Dimensions of the drone dilemma

By Air Cdr Khalid Iqbal (R)

While Pakistan is reviewing its new relationship with the United States; the latter has again started drone attacks on the former, which shows American double game with Pakistan. However, the use of drones raises some interesting questions: Are drones any less intrusive than sending troops in? Don’t they constitute cross border violations? And do these strikes violate international laws? A newer version is of small ‘suicide’ drones capable of launching from a small tube, loitering in the sky and then diving at a target upon command. Likewise, a suicide bomber is a man with ultimate motivation to reach its target, identify it with own eyes and destroy it without regard to self-destruct and collateral damage. In case of both types of attackers at the end of the day, there is no survivor who could be held responsible for the war crimes. Civilised nations have always maintained compatible judicial processes to try the war criminals. Suicide focused tools of warfare deny such mechanism. Largely, the human suicide bomber is a non-State actor; whereas, suicide drone acts on behalf of a State. Both kill their victim quietly, not caring whether the victim is combatant or innocent.

Hence, it would be difficult to differentiate between the effects of terrorism created by these two types of warriors. Daniel Pudles in his article, With its Deadly Drones, the US is Fighting a Coward’s War, recently published in The Guardian, reports: “The CIA, which is running the undeclared and unacknowledged drone war in Pakistan, insists that there have been no recent civilian casualties…….It is a blatant whitewash……. a report last year by the British Bureau of Investigative Journalism showed, of some 2,300 people killed by the drone strikes in Pakistan from 2004 until August 2011, between 392 and 781 appear to have been civilians; 175 were children…….Feeling no obligation to apologise or explain, count bodies or answer for its crimes, it becomes a danger to humanity…….the brutality of war seldom escalates to its absolute form, partly because of the risk faced by one’s own forces. Without risk, there’s less restraint.” According to an AFP tally, 45 US drone strikes were reported in Pakistan’s tribal belt in 2009, 101 in 2010 and 64 in 2011. The New America Foundation, a think-tank in Washington, says the strikes in Pakistan have killed between 1,715 and 2,680 people in the past eight years. President Barack Obama has confirmed for the first time that US drones have targeted militants on Pakistani soil. He said: “Many strikes were carried out on Al-Qaeda operatives in places where the capacities of that military in that country may not be able to get them…….For us to be able to get them in another way would involve, probably, a lot more intrusive military action than the ones we’re already engaging in.”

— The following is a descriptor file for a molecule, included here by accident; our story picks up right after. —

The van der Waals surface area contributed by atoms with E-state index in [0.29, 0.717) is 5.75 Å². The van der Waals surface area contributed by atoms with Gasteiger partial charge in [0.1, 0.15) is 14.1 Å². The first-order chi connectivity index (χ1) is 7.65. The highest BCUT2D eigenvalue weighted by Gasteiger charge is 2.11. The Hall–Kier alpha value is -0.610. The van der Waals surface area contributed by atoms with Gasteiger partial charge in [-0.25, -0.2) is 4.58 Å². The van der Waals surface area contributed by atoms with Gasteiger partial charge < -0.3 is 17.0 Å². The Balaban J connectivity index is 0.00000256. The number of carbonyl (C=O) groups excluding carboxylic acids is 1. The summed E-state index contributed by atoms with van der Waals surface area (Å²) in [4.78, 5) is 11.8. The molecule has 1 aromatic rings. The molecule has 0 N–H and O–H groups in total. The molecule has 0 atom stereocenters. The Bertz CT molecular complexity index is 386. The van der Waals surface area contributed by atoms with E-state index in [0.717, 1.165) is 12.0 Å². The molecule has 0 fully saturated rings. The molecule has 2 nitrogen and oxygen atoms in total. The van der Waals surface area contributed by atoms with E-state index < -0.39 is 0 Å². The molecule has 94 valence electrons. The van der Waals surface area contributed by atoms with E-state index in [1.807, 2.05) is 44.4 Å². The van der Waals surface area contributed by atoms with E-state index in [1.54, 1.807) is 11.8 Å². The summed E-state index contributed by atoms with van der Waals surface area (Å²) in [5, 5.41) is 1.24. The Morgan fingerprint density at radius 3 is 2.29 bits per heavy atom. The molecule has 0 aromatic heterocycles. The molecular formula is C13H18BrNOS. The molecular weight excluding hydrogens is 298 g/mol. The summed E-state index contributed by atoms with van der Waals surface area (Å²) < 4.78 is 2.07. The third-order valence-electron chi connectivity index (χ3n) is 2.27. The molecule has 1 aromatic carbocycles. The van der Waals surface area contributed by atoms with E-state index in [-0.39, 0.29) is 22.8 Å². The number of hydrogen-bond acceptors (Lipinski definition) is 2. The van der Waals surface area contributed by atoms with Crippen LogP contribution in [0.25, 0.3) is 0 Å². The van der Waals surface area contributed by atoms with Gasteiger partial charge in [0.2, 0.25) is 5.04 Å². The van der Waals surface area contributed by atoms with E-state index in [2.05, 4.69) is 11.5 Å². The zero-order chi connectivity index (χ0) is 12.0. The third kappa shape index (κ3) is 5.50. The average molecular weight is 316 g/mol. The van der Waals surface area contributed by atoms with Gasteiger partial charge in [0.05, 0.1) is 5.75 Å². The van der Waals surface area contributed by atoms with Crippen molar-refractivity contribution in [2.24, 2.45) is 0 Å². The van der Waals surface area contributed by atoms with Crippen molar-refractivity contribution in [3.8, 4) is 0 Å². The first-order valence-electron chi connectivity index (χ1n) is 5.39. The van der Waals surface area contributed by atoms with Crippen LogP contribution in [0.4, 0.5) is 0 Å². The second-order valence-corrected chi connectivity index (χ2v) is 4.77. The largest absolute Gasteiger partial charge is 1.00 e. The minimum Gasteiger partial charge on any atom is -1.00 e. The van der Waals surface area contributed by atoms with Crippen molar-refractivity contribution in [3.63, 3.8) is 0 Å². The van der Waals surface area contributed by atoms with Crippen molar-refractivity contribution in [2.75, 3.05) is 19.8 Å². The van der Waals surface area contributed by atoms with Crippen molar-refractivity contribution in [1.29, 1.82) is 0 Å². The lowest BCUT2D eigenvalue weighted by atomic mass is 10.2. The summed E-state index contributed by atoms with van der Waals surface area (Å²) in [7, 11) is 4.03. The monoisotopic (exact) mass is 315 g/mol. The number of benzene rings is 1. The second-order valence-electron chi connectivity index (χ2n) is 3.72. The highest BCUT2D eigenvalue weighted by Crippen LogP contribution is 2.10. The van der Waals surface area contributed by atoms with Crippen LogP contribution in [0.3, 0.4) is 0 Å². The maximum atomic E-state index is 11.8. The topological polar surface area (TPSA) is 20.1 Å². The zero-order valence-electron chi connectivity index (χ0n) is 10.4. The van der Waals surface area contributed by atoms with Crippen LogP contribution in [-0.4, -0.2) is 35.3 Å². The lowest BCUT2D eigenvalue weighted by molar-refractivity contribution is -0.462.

As War on Terror Drones has criticised CIA’s drone attacks inside Pakistan as “illegal” and “outside the law”. This piece is a revelation for those few Pakistanis, in politics and government, who secretly continue to support foreign attacks on their own soil, are incapable of asserting control over their territory. He said: “Drones are an attempt to violate international law.” He quotes a ‘conservative’ American estimate of 1,717 deaths in Pakistan by drones between 2004 and 2011, with a ‘conservative’ estimate of 32 percent civilian. The irony is that while resentment increases against the drones among Pakistani citizens and internationally, a handful of pro-US journalists in Pakistani media, politics and military circles continue to defend the attacks using the strange logic that foreign terrorists also violate our sovereignty. Drones are not made of a technology that would remain an exclusive domain of State actors; drone proliferation is around the corner. It requires far less infrastructure to operate drones than regular aircrafts. Eventually, non-State actors would acquire this capability to which States will not have an easy counter. Once other countries and non-State actors acquire this technology and unilaterally decide to target countries and entities that they feel are a threat to their security, then America would run for cobbling together something like a Comprehensive Drone Ban Treaty.

The writer is a retired Air Commodore and former assistant chief of air staff of the Pakistan Air Force. At present, he is a member of the visiting faculty at the PAF Air War College, Naval War College and Quaid-i-Azam University.


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